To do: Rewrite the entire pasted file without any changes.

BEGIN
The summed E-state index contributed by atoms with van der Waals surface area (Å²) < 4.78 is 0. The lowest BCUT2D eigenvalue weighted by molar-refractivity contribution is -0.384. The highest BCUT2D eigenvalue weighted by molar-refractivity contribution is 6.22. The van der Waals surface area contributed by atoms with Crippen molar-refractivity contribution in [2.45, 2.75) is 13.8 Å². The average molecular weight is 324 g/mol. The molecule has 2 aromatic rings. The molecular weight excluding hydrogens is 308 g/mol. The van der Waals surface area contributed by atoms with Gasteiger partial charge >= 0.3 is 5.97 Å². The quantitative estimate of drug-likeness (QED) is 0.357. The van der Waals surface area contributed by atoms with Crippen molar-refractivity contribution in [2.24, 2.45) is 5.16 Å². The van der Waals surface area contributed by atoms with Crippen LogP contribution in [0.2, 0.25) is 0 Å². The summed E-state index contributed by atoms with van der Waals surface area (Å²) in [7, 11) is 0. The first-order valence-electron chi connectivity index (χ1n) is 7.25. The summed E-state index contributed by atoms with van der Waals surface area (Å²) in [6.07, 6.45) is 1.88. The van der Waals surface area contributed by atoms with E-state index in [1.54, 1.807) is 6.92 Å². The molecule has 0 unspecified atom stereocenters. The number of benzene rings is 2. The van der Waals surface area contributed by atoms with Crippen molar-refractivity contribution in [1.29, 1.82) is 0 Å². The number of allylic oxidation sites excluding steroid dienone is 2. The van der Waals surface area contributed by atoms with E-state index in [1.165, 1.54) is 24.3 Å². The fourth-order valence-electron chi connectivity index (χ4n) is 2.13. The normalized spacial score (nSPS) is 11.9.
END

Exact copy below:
The summed E-state index contributed by atoms with van der Waals surface area (Å²) < 4.78 is 0. The lowest BCUT2D eigenvalue weighted by molar-refractivity contribution is -0.384. The highest BCUT2D eigenvalue weighted by molar-refractivity contribution is 6.22. The van der Waals surface area contributed by atoms with Crippen molar-refractivity contribution in [2.45, 2.75) is 13.8 Å². The average molecular weight is 324 g/mol. The molecule has 2 aromatic rings. The molecular weight excluding hydrogens is 308 g/mol. The van der Waals surface area contributed by atoms with Gasteiger partial charge >= 0.3 is 5.97 Å². The quantitative estimate of drug-likeness (QED) is 0.357. The van der Waals surface area contributed by atoms with Crippen molar-refractivity contribution in [2.24, 2.45) is 5.16 Å². The van der Waals surface area contributed by atoms with Crippen LogP contribution in [0.2, 0.25) is 0 Å². The summed E-state index contributed by atoms with van der Waals surface area (Å²) in [7, 11) is 0. The first-order valence-electron chi connectivity index (χ1n) is 7.25. The summed E-state index contributed by atoms with van der Waals surface area (Å²) in [6.07, 6.45) is 1.88. The van der Waals surface area contributed by atoms with E-state index in [1.54, 1.807) is 6.92 Å². The molecule has 0 unspecified atom stereocenters. The number of benzene rings is 2. The van der Waals surface area contributed by atoms with Crippen molar-refractivity contribution in [1.29, 1.82) is 0 Å². The number of allylic oxidation sites excluding steroid dienone is 2. The van der Waals surface area contributed by atoms with E-state index in [1.165, 1.54) is 24.3 Å². The fourth-order valence-electron chi connectivity index (χ4n) is 2.13. The normalized spacial score (nSPS) is 11.9.